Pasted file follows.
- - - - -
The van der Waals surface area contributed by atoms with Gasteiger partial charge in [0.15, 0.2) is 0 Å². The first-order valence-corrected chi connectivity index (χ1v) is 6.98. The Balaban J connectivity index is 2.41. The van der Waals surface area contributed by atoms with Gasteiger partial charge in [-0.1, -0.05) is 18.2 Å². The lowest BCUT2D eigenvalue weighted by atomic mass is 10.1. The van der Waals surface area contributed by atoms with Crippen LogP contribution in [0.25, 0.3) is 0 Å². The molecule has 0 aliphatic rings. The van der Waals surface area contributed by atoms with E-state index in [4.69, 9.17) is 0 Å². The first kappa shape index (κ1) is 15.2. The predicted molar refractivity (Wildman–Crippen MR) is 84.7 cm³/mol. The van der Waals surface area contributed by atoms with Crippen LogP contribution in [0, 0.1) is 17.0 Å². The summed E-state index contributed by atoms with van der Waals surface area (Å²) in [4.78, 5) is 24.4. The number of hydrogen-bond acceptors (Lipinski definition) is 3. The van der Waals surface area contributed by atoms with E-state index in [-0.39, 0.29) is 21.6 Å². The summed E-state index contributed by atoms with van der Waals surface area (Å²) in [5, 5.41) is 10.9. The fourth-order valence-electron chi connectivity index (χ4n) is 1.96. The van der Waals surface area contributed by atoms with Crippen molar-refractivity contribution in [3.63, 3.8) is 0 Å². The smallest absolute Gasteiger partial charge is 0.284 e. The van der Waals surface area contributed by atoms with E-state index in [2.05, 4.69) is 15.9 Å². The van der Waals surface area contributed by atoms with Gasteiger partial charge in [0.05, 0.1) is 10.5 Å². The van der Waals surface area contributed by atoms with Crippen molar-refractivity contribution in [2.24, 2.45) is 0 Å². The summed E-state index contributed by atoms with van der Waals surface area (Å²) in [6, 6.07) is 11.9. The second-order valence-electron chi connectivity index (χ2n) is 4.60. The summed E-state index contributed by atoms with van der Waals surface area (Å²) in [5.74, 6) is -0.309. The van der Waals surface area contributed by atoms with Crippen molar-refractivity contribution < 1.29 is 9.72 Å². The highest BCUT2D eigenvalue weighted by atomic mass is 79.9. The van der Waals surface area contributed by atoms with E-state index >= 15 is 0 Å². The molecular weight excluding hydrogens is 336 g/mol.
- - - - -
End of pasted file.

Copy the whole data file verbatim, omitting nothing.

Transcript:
The van der Waals surface area contributed by atoms with Gasteiger partial charge in [0.15, 0.2) is 0 Å². The first-order valence-corrected chi connectivity index (χ1v) is 6.98. The Balaban J connectivity index is 2.41. The van der Waals surface area contributed by atoms with Gasteiger partial charge in [-0.1, -0.05) is 18.2 Å². The lowest BCUT2D eigenvalue weighted by atomic mass is 10.1. The van der Waals surface area contributed by atoms with Crippen LogP contribution in [0.25, 0.3) is 0 Å². The molecule has 0 aliphatic rings. The van der Waals surface area contributed by atoms with E-state index in [4.69, 9.17) is 0 Å². The first kappa shape index (κ1) is 15.2. The predicted molar refractivity (Wildman–Crippen MR) is 84.7 cm³/mol. The van der Waals surface area contributed by atoms with Crippen LogP contribution in [0, 0.1) is 17.0 Å². The summed E-state index contributed by atoms with van der Waals surface area (Å²) in [4.78, 5) is 24.4. The number of hydrogen-bond acceptors (Lipinski definition) is 3. The van der Waals surface area contributed by atoms with E-state index in [-0.39, 0.29) is 21.6 Å². The summed E-state index contributed by atoms with van der Waals surface area (Å²) in [5, 5.41) is 10.9. The fourth-order valence-electron chi connectivity index (χ4n) is 1.96. The van der Waals surface area contributed by atoms with Crippen molar-refractivity contribution in [3.63, 3.8) is 0 Å². The smallest absolute Gasteiger partial charge is 0.284 e. The van der Waals surface area contributed by atoms with E-state index in [2.05, 4.69) is 15.9 Å². The van der Waals surface area contributed by atoms with Gasteiger partial charge in [0.05, 0.1) is 10.5 Å². The van der Waals surface area contributed by atoms with Crippen molar-refractivity contribution in [2.24, 2.45) is 0 Å². The summed E-state index contributed by atoms with van der Waals surface area (Å²) in [6, 6.07) is 11.9. The second-order valence-electron chi connectivity index (χ2n) is 4.60. The summed E-state index contributed by atoms with van der Waals surface area (Å²) in [5.74, 6) is -0.309. The van der Waals surface area contributed by atoms with Crippen molar-refractivity contribution < 1.29 is 9.72 Å². The highest BCUT2D eigenvalue weighted by atomic mass is 79.9. The van der Waals surface area contributed by atoms with E-state index >= 15 is 0 Å². The molecular weight excluding hydrogens is 336 g/mol.